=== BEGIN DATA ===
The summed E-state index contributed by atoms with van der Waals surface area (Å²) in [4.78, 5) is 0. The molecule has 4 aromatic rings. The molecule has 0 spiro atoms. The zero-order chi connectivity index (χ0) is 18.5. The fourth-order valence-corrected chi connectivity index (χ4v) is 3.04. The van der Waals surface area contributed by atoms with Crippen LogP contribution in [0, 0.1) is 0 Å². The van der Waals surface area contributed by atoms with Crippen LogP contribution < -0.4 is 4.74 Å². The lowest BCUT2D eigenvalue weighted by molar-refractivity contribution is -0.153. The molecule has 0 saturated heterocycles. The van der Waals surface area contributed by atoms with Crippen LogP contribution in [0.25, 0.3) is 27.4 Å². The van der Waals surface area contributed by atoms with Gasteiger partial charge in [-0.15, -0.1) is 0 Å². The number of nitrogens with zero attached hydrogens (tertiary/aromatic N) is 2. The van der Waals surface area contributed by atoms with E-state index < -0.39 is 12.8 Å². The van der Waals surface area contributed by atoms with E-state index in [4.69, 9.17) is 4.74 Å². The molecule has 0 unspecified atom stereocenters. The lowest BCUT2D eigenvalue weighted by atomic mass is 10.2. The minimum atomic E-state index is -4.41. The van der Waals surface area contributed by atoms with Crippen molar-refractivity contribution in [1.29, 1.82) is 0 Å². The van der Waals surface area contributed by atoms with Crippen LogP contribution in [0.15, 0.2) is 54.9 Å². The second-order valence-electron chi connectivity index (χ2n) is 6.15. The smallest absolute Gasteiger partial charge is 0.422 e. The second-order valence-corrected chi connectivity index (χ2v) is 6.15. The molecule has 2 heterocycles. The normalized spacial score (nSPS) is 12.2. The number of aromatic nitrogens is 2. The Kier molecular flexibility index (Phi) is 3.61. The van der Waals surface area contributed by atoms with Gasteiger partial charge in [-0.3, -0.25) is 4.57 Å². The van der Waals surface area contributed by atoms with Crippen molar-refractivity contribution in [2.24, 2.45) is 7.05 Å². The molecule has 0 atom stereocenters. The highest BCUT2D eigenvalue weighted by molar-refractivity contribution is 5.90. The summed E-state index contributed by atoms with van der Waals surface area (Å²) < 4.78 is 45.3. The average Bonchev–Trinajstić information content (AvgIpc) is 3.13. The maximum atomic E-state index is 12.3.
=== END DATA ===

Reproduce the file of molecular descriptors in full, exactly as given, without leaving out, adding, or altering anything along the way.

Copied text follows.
The summed E-state index contributed by atoms with van der Waals surface area (Å²) in [4.78, 5) is 0. The molecule has 4 aromatic rings. The molecule has 0 spiro atoms. The zero-order chi connectivity index (χ0) is 18.5. The fourth-order valence-corrected chi connectivity index (χ4v) is 3.04. The van der Waals surface area contributed by atoms with Crippen LogP contribution in [0, 0.1) is 0 Å². The van der Waals surface area contributed by atoms with Crippen LogP contribution < -0.4 is 4.74 Å². The lowest BCUT2D eigenvalue weighted by molar-refractivity contribution is -0.153. The molecule has 0 saturated heterocycles. The van der Waals surface area contributed by atoms with Crippen LogP contribution in [0.25, 0.3) is 27.4 Å². The van der Waals surface area contributed by atoms with Gasteiger partial charge in [-0.15, -0.1) is 0 Å². The number of nitrogens with zero attached hydrogens (tertiary/aromatic N) is 2. The van der Waals surface area contributed by atoms with E-state index < -0.39 is 12.8 Å². The van der Waals surface area contributed by atoms with E-state index in [4.69, 9.17) is 4.74 Å². The molecule has 0 unspecified atom stereocenters. The lowest BCUT2D eigenvalue weighted by atomic mass is 10.2. The minimum atomic E-state index is -4.41. The van der Waals surface area contributed by atoms with Crippen molar-refractivity contribution in [1.29, 1.82) is 0 Å². The van der Waals surface area contributed by atoms with Crippen LogP contribution in [0.15, 0.2) is 54.9 Å². The second-order valence-electron chi connectivity index (χ2n) is 6.15. The smallest absolute Gasteiger partial charge is 0.422 e. The second-order valence-corrected chi connectivity index (χ2v) is 6.15. The molecule has 2 heterocycles. The normalized spacial score (nSPS) is 12.2. The number of aromatic nitrogens is 2. The Kier molecular flexibility index (Phi) is 3.61. The van der Waals surface area contributed by atoms with Gasteiger partial charge in [-0.3, -0.25) is 4.57 Å². The van der Waals surface area contributed by atoms with Crippen molar-refractivity contribution in [2.24, 2.45) is 7.05 Å². The molecule has 0 atom stereocenters. The highest BCUT2D eigenvalue weighted by molar-refractivity contribution is 5.90. The summed E-state index contributed by atoms with van der Waals surface area (Å²) < 4.78 is 45.3. The average Bonchev–Trinajstić information content (AvgIpc) is 3.13. The maximum atomic E-state index is 12.3.